He began frantically pulling away rocks and stones as big as his head, some bigger. He carefully moved the wood and threw it in a pile over to one side. His leather gloves served him well and he kept up the momentum until he was panting and sweat was dripping into his eyes.


He stopped and sat down with his back up against the wall of the canyon. He tried calling again. “Jess!” Still nothing. He pulled out his gun, and fired a shot into the air and then listened. He heard the shot’s echo, and then he heard the hawk squawk a protest, but then silence.


It was getting dark, but Slim did not stop except to rest for a few minutes when he couldn’t go on anymore. As the sun set, Slim stopped and set fire to the large pile of wood he had accumulated. He needed light, because he intended to keep digging. If help could find him at all, they wouldn’t be here for at least another twelve hours. He couldn’t wait that long. Jess couldn’t wait that long.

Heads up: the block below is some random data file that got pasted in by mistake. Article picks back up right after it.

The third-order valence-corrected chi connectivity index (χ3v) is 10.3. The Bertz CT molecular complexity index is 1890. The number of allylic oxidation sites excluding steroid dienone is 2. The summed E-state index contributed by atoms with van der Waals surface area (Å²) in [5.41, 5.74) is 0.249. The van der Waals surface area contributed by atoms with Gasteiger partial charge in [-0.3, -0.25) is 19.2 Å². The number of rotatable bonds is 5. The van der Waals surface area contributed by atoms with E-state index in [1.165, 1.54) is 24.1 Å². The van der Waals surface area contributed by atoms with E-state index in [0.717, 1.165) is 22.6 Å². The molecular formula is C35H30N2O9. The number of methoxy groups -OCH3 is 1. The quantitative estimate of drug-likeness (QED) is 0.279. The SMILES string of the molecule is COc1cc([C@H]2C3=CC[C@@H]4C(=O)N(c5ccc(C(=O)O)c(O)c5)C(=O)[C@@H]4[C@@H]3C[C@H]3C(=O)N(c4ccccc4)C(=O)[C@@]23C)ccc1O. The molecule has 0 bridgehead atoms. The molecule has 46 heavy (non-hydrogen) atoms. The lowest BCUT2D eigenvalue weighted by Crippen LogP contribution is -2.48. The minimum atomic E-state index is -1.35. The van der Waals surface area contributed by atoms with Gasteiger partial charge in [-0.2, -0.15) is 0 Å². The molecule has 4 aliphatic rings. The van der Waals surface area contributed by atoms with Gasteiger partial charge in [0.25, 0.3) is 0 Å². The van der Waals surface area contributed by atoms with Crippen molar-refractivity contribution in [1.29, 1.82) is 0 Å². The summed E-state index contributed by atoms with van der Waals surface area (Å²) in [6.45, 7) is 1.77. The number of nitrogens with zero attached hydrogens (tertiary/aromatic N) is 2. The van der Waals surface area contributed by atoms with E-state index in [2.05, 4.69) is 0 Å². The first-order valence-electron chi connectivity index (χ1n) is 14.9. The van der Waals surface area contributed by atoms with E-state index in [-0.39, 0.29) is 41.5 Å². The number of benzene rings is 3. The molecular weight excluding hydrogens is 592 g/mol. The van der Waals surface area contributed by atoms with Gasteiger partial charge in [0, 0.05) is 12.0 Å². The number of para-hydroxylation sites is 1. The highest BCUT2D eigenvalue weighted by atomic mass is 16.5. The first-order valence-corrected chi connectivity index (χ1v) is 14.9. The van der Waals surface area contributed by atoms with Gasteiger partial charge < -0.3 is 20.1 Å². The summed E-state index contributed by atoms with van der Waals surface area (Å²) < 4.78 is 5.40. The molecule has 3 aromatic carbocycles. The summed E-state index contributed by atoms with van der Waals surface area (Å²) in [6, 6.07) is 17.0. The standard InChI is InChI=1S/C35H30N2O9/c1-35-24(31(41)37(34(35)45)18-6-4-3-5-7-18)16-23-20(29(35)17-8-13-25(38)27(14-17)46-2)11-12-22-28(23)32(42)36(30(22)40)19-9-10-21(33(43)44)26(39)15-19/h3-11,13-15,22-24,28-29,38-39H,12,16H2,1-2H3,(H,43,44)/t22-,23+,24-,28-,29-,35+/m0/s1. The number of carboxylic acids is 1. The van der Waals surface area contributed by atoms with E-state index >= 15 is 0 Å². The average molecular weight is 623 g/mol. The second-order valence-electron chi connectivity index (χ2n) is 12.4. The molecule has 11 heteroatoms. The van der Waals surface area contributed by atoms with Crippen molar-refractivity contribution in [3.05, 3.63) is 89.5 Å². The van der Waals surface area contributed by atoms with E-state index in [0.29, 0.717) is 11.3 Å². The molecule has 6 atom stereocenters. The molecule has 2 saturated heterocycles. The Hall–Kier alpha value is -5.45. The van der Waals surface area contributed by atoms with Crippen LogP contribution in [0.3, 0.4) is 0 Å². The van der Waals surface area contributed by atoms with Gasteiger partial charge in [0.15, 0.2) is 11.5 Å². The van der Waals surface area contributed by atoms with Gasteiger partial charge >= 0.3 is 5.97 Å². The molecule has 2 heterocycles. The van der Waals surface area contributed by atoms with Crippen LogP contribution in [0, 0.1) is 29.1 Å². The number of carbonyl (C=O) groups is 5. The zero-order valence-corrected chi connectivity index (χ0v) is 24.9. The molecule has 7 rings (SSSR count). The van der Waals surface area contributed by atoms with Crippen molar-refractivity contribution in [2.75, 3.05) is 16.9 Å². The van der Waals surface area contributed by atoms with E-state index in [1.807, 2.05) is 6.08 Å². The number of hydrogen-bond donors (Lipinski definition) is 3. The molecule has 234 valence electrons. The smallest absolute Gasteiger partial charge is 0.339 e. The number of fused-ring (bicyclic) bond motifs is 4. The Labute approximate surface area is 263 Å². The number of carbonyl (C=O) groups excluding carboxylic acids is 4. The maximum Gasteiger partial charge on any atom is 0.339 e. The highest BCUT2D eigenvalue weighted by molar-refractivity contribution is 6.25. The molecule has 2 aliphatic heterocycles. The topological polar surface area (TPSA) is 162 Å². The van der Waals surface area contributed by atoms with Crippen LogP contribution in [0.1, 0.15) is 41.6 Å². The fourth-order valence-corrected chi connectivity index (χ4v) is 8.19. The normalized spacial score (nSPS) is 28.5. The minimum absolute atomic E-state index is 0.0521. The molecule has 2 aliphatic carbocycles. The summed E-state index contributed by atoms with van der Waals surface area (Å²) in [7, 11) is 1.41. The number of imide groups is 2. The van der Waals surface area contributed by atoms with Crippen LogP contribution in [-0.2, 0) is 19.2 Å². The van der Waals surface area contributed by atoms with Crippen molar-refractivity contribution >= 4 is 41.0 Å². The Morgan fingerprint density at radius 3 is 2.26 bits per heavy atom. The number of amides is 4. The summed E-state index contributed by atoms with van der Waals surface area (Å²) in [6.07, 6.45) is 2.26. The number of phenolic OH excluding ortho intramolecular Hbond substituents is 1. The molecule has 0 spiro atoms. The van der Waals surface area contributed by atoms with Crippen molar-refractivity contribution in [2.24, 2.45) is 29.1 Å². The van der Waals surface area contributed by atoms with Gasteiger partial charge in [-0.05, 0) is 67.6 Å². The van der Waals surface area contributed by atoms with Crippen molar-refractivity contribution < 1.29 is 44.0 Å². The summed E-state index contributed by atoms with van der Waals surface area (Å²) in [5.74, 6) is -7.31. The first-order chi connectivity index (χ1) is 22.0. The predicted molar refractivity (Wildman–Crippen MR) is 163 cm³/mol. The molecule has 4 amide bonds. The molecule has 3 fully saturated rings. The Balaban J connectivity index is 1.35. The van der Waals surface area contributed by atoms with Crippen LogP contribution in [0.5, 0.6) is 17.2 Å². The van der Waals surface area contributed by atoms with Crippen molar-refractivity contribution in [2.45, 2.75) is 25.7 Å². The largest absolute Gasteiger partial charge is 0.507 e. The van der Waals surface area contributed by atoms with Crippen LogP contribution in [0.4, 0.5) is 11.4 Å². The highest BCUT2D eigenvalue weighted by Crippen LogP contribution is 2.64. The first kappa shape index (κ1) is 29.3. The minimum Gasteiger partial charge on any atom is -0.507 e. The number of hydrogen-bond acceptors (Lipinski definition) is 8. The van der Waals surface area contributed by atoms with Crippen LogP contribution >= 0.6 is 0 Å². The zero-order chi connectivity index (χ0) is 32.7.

It had been several hours of repeated cycles of digging and resting. Slim had made headway into the immense pile of rubble. It was late night, but luckily, a full moon made it light enough, along with his fire, to see what he was doing. He was exhausted. Despite the cold night air, he was sweating. He had taken a few swallows of water, shared a little with the horses, but tried to conserve it as much as he could.


A few times, the unwanted fleeting thought that he was on a fool’s errand flitted through his over-tired mind. He could be in the wrong place, he could be too late. When the despair threatened to overwhelm him, he renewed his energetic throwing of rocks. Mind and body-numbing fatigue had set in, but he continued, ignoring everything except for his goal.


It was sometime just before dawn that Slim felt a brief stirring of a draft. It was barely noticeable. He smelled it more than felt it. It was a damp, cold, musty smell like a cave that had been closed up. Slim stopped his work and listened. Then he tried calling out again. “Jess!” No sound came from within.